There is not one speck of common blood between me, my wife, and my son. Blood alone does not guarantee a continuance on the other side or else the sealing power would not be necessary. What makes us an eternal family is the same thing that so affects yours — the binding power of the Holy Priesthood.

  109. Rosalynde: Moral offense lies in wilfully disrupting the inherent semiotic link between sex and procreation (or, indeed, between sex and marital unity, the other meaning). Thus a couple who abstains from sexual intercourse in order to avoid pregnancy, not disrupting the correspondence between the act and its meaning, commits no moral offense.

    As I said here, I don’t understand why Dr. Stanford considers abstinence from all forms of mutual sexual expression during fertile periods the only moral stance. If marital unity is also a legitimate meaning, why should other forms of mutual sexual expression that have zero chance of pregnacy—and that a couple judge to be more unifying than abstinence—be immoral?

  110. Eek, Melissa, Mark, and Chad Too— I was sinfully unclear. Let me rephrase: I certainly don’t question the value of *other* infertile or adoptive couples and individuals; Chad’s beautiful and moving defense of adoptive families (thanks for giving me the benefit of the doubt, Chad!) perfectly reflects my own feelings about the noble parents and precious children who come together by adoption. And I know a number of childless or small families, made that way by primary or secondary infertility—and, indeed, childless unmarried women and men—who contribute inestimably to the value of my own life and community.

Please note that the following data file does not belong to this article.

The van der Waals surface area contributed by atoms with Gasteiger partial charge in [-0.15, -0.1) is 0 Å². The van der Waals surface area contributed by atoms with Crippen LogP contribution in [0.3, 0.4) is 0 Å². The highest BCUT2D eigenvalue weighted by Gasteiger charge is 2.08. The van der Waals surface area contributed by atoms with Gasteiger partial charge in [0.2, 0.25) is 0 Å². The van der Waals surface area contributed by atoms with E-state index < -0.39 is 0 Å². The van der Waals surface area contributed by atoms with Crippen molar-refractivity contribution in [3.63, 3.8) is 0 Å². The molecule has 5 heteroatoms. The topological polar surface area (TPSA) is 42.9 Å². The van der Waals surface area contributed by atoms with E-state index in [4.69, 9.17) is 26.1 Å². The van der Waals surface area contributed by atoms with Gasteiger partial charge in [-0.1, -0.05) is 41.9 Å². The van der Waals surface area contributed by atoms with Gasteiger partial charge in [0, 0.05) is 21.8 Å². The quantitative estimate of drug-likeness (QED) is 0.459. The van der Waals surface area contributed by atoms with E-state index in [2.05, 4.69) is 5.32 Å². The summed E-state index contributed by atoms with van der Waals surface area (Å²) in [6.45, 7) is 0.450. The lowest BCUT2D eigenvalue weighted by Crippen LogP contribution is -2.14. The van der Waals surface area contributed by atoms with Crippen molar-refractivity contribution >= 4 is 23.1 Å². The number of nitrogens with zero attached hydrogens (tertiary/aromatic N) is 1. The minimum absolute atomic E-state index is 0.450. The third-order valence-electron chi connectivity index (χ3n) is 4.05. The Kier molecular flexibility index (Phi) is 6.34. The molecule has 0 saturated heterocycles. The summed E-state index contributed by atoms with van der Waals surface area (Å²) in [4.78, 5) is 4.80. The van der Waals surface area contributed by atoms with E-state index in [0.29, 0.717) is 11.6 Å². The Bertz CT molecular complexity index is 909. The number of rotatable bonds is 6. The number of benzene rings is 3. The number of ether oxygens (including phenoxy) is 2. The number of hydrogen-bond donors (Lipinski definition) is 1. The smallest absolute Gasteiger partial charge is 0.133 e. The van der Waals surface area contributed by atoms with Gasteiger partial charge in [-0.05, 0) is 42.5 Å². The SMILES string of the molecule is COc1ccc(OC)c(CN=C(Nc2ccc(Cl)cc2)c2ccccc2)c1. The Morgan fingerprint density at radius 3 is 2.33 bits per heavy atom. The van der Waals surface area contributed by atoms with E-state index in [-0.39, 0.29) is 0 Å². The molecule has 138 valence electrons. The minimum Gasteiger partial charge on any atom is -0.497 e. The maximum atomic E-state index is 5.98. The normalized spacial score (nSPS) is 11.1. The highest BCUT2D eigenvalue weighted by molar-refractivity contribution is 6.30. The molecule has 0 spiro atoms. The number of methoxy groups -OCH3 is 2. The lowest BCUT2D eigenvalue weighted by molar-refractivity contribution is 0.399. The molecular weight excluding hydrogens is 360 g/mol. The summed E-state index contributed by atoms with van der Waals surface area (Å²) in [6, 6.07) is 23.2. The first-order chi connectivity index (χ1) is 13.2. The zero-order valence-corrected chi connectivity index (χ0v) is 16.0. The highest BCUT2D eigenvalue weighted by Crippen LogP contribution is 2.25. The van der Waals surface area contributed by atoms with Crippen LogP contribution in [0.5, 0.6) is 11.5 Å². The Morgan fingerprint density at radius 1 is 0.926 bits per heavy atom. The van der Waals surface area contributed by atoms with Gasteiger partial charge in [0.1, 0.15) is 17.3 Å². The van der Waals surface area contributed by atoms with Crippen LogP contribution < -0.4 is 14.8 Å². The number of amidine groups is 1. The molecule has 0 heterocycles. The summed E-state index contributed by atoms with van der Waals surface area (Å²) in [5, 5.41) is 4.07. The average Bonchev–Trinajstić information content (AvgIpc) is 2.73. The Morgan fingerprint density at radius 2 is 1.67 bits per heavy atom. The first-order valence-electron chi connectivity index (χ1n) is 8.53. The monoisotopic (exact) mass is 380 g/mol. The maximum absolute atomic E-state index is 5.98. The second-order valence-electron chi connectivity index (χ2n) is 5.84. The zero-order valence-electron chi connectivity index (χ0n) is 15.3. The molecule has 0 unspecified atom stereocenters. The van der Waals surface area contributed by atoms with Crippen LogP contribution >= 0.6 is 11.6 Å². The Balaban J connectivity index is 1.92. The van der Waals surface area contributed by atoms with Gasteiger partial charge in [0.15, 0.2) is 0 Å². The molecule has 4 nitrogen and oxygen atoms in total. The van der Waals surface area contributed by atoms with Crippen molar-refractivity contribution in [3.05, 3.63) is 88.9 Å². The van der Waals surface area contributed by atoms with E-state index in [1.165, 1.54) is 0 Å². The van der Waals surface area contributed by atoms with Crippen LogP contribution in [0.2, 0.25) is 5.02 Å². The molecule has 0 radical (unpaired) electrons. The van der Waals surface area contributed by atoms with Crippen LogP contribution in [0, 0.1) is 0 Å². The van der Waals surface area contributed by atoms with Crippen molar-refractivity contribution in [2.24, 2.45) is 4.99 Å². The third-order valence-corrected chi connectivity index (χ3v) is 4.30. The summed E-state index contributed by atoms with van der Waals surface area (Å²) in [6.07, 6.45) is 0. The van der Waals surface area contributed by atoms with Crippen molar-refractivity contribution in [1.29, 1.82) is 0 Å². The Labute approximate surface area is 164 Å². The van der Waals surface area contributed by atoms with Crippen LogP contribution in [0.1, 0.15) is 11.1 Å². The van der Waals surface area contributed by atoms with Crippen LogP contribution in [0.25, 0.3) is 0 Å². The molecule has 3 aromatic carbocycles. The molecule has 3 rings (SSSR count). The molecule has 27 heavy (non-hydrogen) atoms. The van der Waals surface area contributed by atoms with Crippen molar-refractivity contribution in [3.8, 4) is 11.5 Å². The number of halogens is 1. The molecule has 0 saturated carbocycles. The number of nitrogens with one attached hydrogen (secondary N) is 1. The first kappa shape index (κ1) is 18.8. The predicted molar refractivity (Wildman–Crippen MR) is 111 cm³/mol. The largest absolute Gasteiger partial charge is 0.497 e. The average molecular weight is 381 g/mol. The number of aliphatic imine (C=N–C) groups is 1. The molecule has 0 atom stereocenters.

BUT I recognize that an emphasis on fertility in marriage *may* lead some infertile individuals and couples to question their own value. I was trying to acknowledge the realness and the real cost of these feelings, rather than simply dismiss them as invalid or unwarranted, while nevertheless maintaining what I see as the coherence of the fertile-marriage vision. (Like I said, I don’t hold this worldview myself, but I think it’s coherent.) For what it’s worth, my surmises about my own response to infertility are based on my observations of dear ones who have struggled, some for many, many years, with it, on my experiences with pregnancy and childbirth in the various communities I inhabit, and on my intense anxiety about aging past childbearing years. In fact, I think my anxieties reflect a kind of psychic and spiritual pathology—albeit one that many women share and that is perhaps an inevitable byproduct of our emphasis on female fertility.